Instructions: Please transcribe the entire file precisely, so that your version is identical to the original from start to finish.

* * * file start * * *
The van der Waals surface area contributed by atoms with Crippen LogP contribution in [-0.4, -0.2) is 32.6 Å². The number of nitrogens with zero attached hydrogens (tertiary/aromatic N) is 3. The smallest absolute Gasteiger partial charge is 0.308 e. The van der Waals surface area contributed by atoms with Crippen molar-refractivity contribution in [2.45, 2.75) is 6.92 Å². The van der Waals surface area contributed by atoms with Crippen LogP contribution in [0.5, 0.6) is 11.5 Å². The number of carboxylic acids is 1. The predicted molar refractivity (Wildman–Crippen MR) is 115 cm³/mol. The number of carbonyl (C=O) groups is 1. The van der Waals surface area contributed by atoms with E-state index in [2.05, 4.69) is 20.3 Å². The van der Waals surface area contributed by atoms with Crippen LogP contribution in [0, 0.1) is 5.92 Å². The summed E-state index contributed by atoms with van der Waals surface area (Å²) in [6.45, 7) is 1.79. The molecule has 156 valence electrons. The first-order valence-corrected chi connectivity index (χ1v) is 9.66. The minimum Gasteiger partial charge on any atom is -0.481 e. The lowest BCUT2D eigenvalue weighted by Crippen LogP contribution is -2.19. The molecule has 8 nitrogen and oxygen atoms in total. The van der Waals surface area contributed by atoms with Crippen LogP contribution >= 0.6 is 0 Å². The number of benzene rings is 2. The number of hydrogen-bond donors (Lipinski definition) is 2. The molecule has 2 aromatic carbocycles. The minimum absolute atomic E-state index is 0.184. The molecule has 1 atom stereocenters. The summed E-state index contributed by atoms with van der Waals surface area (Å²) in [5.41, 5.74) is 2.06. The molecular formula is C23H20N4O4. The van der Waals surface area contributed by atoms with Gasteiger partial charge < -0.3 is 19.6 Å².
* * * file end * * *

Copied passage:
The van der Waals surface area contributed by atoms with Crippen LogP contribution in [-0.4, -0.2) is 32.6 Å². The number of nitrogens with zero attached hydrogens (tertiary/aromatic N) is 3. The smallest absolute Gasteiger partial charge is 0.308 e. The van der Waals surface area contributed by atoms with Crippen molar-refractivity contribution in [2.45, 2.75) is 6.92 Å². The van der Waals surface area contributed by atoms with Crippen LogP contribution in [0.5, 0.6) is 11.5 Å². The number of carboxylic acids is 1. The predicted molar refractivity (Wildman–Crippen MR) is 115 cm³/mol. The number of carbonyl (C=O) groups is 1. The van der Waals surface area contributed by atoms with E-state index in [2.05, 4.69) is 20.3 Å². The van der Waals surface area contributed by atoms with Crippen LogP contribution in [0, 0.1) is 5.92 Å². The summed E-state index contributed by atoms with van der Waals surface area (Å²) in [6.45, 7) is 1.79. The molecule has 156 valence electrons. The first-order valence-corrected chi connectivity index (χ1v) is 9.66. The minimum Gasteiger partial charge on any atom is -0.481 e. The lowest BCUT2D eigenvalue weighted by Crippen LogP contribution is -2.19. The molecule has 8 nitrogen and oxygen atoms in total. The van der Waals surface area contributed by atoms with Crippen LogP contribution >= 0.6 is 0 Å². The number of benzene rings is 2. The number of hydrogen-bond donors (Lipinski definition) is 2. The molecule has 2 aromatic carbocycles. The minimum absolute atomic E-state index is 0.184. The molecule has 1 atom stereocenters. The summed E-state index contributed by atoms with van der Waals surface area (Å²) in [5.41, 5.74) is 2.06. The molecular formula is C23H20N4O4. The van der Waals surface area contributed by atoms with Gasteiger partial charge < -0.3 is 19.6 Å².